Down in the Garden: How Not to Kill an Orchid

Your gardening writer is not an avid orchid collector and grower, but I am slowly coming around to them as I begin to understand the passion and seducing attraction of these other-worldly looking plants.

For those of you who many have been swept up in the wonderfully exciting houseplant wave that is still rolling along nicely, you may find orchids your next level challenge.

For everyone, I hear that once you have stepped into the world of orchids and found success in your horticultural efforts, there is no turning back.

A Short Story of Orchids

At present we believe that orchids date back over 200 million years from around the Equator and have since spread throughout the world and don’t we love them!

There are over 30,000 species identified now, and we have created over 200,000 varieties.

The first written record of orchids was Ancient Greek Theophrastus 371–287 BC, considered the ‘father of botany’, in around 300BC in his title ‘Inquiry into Plants’.

Greek physician, pharmacologist and botanist Dioscorides (40–90 AD) was the first that we know of to have defined and named these plants ‘orchids’ in his work along with their possible uses in his ‘De Materia Medica’ which was the standard herbal medicinal text until the Middle Ages.

Both the Ancient Greeks and Romans revered them as plants that helped the reproductive systems in humans.

Once glass, and more importantly glasshouses, became possible in the 19th Century, growing orchids was possible almost anywhere as they could be transplanted, propagated and cared for in a similar environment to their origin.

Which Orchid for You?

The vast majority of orchids that people grow are ‘Epiphyte Orchids’.

These grow upon trees and rocks and in a little stricter botanical term, a plant growing upon rock void of soil is further classified as a ‘Lithophyte’.

The second group, the ‘Terrestrial Orchids’ makes up the rest of the population and they are not always as well represented in collections as they can be a lot more difficult to cultivate.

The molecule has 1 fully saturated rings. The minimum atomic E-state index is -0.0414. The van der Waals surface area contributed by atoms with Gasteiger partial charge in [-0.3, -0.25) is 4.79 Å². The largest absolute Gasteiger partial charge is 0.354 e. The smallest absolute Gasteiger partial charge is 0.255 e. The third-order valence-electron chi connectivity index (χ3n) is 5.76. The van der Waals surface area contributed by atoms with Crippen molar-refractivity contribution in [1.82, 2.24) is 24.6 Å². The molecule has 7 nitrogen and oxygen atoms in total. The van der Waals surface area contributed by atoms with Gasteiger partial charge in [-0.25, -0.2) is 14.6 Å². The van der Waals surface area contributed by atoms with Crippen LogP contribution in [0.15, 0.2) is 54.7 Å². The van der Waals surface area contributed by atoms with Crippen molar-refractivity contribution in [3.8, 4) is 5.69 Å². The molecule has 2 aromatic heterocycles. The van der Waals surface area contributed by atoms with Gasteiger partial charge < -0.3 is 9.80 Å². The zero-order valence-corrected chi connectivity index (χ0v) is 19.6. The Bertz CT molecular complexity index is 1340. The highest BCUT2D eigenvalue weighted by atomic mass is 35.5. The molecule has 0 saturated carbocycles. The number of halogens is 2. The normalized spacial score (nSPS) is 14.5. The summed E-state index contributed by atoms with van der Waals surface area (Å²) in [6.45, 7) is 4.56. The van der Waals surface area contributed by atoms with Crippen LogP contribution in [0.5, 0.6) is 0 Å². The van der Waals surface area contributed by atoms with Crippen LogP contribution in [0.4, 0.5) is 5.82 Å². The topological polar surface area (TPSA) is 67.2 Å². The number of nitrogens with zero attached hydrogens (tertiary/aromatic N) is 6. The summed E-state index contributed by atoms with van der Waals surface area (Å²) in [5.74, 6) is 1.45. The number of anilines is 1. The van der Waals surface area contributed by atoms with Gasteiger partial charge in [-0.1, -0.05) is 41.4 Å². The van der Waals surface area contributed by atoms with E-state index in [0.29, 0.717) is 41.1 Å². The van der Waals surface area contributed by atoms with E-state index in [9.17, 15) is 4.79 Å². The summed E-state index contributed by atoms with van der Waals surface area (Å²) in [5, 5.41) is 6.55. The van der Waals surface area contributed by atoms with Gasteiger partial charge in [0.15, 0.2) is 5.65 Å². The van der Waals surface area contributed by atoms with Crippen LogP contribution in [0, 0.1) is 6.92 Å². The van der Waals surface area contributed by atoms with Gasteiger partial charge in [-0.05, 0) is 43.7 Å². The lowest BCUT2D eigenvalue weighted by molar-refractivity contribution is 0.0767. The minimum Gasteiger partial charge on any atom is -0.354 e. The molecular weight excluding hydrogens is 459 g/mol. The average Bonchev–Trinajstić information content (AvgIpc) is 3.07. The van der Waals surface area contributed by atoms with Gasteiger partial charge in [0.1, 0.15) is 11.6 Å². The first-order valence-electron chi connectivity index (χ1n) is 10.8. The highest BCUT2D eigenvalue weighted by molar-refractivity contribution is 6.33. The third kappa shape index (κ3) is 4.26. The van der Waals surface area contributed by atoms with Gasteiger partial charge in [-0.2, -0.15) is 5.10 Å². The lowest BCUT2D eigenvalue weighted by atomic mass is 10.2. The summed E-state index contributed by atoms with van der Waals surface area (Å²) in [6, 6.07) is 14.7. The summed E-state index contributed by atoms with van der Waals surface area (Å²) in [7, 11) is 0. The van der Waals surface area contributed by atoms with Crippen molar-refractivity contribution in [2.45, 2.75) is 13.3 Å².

As their name suggests, they grow upon the ground. Most cultivated orchids that you will find on the market are epiphytes that originate from the tropics and to then grow them successfully you will need to emulate their natural environment.

They usually live by attaching themselves to the bark of trees with good air circulation, plenty of light and high humidity.

Growing Your First Indoor Orchid

We have all been there or seen it happen.

Someone gifts a beautiful orchid with its divine arch of perfect flowers that look too beautiful to be real and then, the flowers die, and the plant follows.

It doesn’t have to be that way and by remembering the conditions that orchids naturally grow, you should be able to easily keep yours alive as well.

The problem is that most people treat them like other houseplants, although I will point out here that all plants need varying types of care.

The majority of plants we use as houseplants are those which can live in a level of shade, require earth-based potting mix and usually a very moist soil and so we go wrong by providing these things for our orchids.

We also like things neat and so quickly lop off the gnarled looking aerial roots that seem to escape the pots and the bulbs that appear, and we think are excellent opportunities for propagation.

Both are food storage system of your orchid plant and must be left alone and once your flowers fall, leave those canes to themselves to because they storge energy for your plant as well.

Orchid Don’ts

To grow most orchids you need good air circulation, sunlight, dedicated orchid mix or bark, careful watering and special orchid food.

* don’t use regular potting mix

* don’t place in direct sunlight

* don’t let water pool on leaves

* don’t trim aerial roots

* don’t let their pot stand in water

* don’t cut spent canes or pseudobulbs

How to Grow Orchids in Your Garden

First, find a tree!

No tree, or no desire to grow your orchid in a tree?

That’s ok, you can simply use old branches, sticks and even rocks artfully placed in pots.

Under this structure, you will need a medium and that is not going to be soil.

Your epiphytes will recoil in horror if you plant them in dirt so fill your pot with a chunky medium like bark chips, gravel or charcoal.